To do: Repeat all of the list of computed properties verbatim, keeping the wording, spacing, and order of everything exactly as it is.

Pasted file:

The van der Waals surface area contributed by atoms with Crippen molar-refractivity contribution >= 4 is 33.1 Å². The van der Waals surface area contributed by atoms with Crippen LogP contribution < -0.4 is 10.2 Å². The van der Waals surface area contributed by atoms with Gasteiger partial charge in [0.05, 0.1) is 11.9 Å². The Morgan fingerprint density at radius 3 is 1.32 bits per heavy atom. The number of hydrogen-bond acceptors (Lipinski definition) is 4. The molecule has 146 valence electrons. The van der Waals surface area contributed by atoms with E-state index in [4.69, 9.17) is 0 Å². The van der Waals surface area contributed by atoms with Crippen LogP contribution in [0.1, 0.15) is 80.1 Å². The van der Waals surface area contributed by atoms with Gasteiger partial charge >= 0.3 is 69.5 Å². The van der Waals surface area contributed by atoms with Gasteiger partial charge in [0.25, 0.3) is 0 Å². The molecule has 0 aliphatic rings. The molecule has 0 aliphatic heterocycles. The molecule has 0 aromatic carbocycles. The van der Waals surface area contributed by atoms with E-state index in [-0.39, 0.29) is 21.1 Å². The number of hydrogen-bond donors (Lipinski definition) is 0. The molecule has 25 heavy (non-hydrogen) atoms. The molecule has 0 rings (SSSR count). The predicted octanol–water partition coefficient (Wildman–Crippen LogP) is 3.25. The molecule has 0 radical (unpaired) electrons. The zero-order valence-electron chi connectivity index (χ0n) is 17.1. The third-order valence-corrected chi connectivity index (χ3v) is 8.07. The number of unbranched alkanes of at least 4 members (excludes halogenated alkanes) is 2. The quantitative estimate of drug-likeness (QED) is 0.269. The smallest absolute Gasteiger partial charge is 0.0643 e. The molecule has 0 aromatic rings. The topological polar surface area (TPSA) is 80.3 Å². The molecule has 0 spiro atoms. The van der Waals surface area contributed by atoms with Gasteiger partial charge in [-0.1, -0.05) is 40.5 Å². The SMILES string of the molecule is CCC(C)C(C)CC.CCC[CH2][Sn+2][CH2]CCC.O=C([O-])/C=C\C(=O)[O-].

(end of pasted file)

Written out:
The van der Waals surface area contributed by atoms with Crippen molar-refractivity contribution >= 4 is 33.1 Å². The van der Waals surface area contributed by atoms with Crippen LogP contribution < -0.4 is 10.2 Å². The van der Waals surface area contributed by atoms with Gasteiger partial charge in [0.05, 0.1) is 11.9 Å². The Morgan fingerprint density at radius 3 is 1.32 bits per heavy atom. The number of hydrogen-bond acceptors (Lipinski definition) is 4. The molecule has 146 valence electrons. The van der Waals surface area contributed by atoms with E-state index in [4.69, 9.17) is 0 Å². The van der Waals surface area contributed by atoms with Crippen LogP contribution in [0.1, 0.15) is 80.1 Å². The van der Waals surface area contributed by atoms with Gasteiger partial charge >= 0.3 is 69.5 Å². The van der Waals surface area contributed by atoms with Gasteiger partial charge in [0.25, 0.3) is 0 Å². The molecule has 0 aliphatic rings. The molecule has 0 aliphatic heterocycles. The molecule has 0 aromatic carbocycles. The van der Waals surface area contributed by atoms with E-state index in [-0.39, 0.29) is 21.1 Å². The number of hydrogen-bond donors (Lipinski definition) is 0. The molecule has 25 heavy (non-hydrogen) atoms. The molecule has 0 rings (SSSR count). The predicted octanol–water partition coefficient (Wildman–Crippen LogP) is 3.25. The molecule has 0 radical (unpaired) electrons. The zero-order valence-electron chi connectivity index (χ0n) is 17.1. The third-order valence-corrected chi connectivity index (χ3v) is 8.07. The number of unbranched alkanes of at least 4 members (excludes halogenated alkanes) is 2. The quantitative estimate of drug-likeness (QED) is 0.269. The smallest absolute Gasteiger partial charge is 0.0643 e. The molecule has 0 aromatic rings. The topological polar surface area (TPSA) is 80.3 Å². The molecule has 0 spiro atoms. The van der Waals surface area contributed by atoms with Gasteiger partial charge in [-0.1, -0.05) is 40.5 Å². The SMILES string of the molecule is CCC(C)C(C)CC.CCC[CH2][Sn+2][CH2]CCC.O=C([O-])/C=C\C(=O)[O-].